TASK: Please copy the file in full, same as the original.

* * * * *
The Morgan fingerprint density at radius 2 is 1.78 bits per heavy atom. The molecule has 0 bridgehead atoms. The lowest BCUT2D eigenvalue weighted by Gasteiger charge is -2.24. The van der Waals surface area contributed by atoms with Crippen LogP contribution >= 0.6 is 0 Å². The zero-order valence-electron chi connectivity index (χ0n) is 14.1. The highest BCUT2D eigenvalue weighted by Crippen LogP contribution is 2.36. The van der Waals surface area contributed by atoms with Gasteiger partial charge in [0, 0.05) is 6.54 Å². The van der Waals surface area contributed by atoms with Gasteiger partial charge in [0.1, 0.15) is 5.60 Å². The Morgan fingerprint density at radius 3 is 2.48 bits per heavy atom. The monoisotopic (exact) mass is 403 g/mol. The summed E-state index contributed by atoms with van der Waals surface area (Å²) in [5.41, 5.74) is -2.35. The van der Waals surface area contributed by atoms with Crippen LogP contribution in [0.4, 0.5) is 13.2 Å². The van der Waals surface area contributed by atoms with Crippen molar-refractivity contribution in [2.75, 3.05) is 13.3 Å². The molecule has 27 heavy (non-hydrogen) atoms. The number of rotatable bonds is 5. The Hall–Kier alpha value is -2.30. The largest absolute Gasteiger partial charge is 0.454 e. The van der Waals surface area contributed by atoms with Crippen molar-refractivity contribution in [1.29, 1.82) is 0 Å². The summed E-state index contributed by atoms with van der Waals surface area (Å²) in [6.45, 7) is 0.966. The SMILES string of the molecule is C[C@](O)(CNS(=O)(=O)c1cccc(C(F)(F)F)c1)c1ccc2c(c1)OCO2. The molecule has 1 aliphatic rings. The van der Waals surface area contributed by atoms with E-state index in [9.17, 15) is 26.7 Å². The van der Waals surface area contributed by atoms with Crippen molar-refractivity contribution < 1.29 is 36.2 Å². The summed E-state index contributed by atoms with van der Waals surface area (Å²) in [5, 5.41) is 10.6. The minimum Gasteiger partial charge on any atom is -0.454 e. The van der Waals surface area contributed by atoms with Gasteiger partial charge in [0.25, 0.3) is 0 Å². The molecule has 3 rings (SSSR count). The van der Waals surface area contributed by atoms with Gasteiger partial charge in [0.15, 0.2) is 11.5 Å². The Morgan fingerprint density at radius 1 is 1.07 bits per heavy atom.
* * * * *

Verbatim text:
The Morgan fingerprint density at radius 2 is 1.78 bits per heavy atom. The molecule has 0 bridgehead atoms. The lowest BCUT2D eigenvalue weighted by Gasteiger charge is -2.24. The van der Waals surface area contributed by atoms with Crippen LogP contribution >= 0.6 is 0 Å². The zero-order valence-electron chi connectivity index (χ0n) is 14.1. The highest BCUT2D eigenvalue weighted by Crippen LogP contribution is 2.36. The van der Waals surface area contributed by atoms with Gasteiger partial charge in [0, 0.05) is 6.54 Å². The van der Waals surface area contributed by atoms with Gasteiger partial charge in [0.1, 0.15) is 5.60 Å². The Morgan fingerprint density at radius 3 is 2.48 bits per heavy atom. The monoisotopic (exact) mass is 403 g/mol. The summed E-state index contributed by atoms with van der Waals surface area (Å²) in [5.41, 5.74) is -2.35. The van der Waals surface area contributed by atoms with Crippen LogP contribution in [0.4, 0.5) is 13.2 Å². The van der Waals surface area contributed by atoms with Crippen molar-refractivity contribution in [2.75, 3.05) is 13.3 Å². The molecule has 27 heavy (non-hydrogen) atoms. The number of rotatable bonds is 5. The Hall–Kier alpha value is -2.30. The largest absolute Gasteiger partial charge is 0.454 e. The van der Waals surface area contributed by atoms with Crippen molar-refractivity contribution in [1.29, 1.82) is 0 Å². The summed E-state index contributed by atoms with van der Waals surface area (Å²) in [6.45, 7) is 0.966. The SMILES string of the molecule is C[C@](O)(CNS(=O)(=O)c1cccc(C(F)(F)F)c1)c1ccc2c(c1)OCO2. The molecule has 1 aliphatic rings. The van der Waals surface area contributed by atoms with E-state index in [9.17, 15) is 26.7 Å². The van der Waals surface area contributed by atoms with Crippen molar-refractivity contribution < 1.29 is 36.2 Å². The summed E-state index contributed by atoms with van der Waals surface area (Å²) in [5, 5.41) is 10.6. The minimum Gasteiger partial charge on any atom is -0.454 e. The van der Waals surface area contributed by atoms with Gasteiger partial charge in [0.25, 0.3) is 0 Å². The molecule has 3 rings (SSSR count). The van der Waals surface area contributed by atoms with Gasteiger partial charge in [0.15, 0.2) is 11.5 Å². The Morgan fingerprint density at radius 1 is 1.07 bits per heavy atom.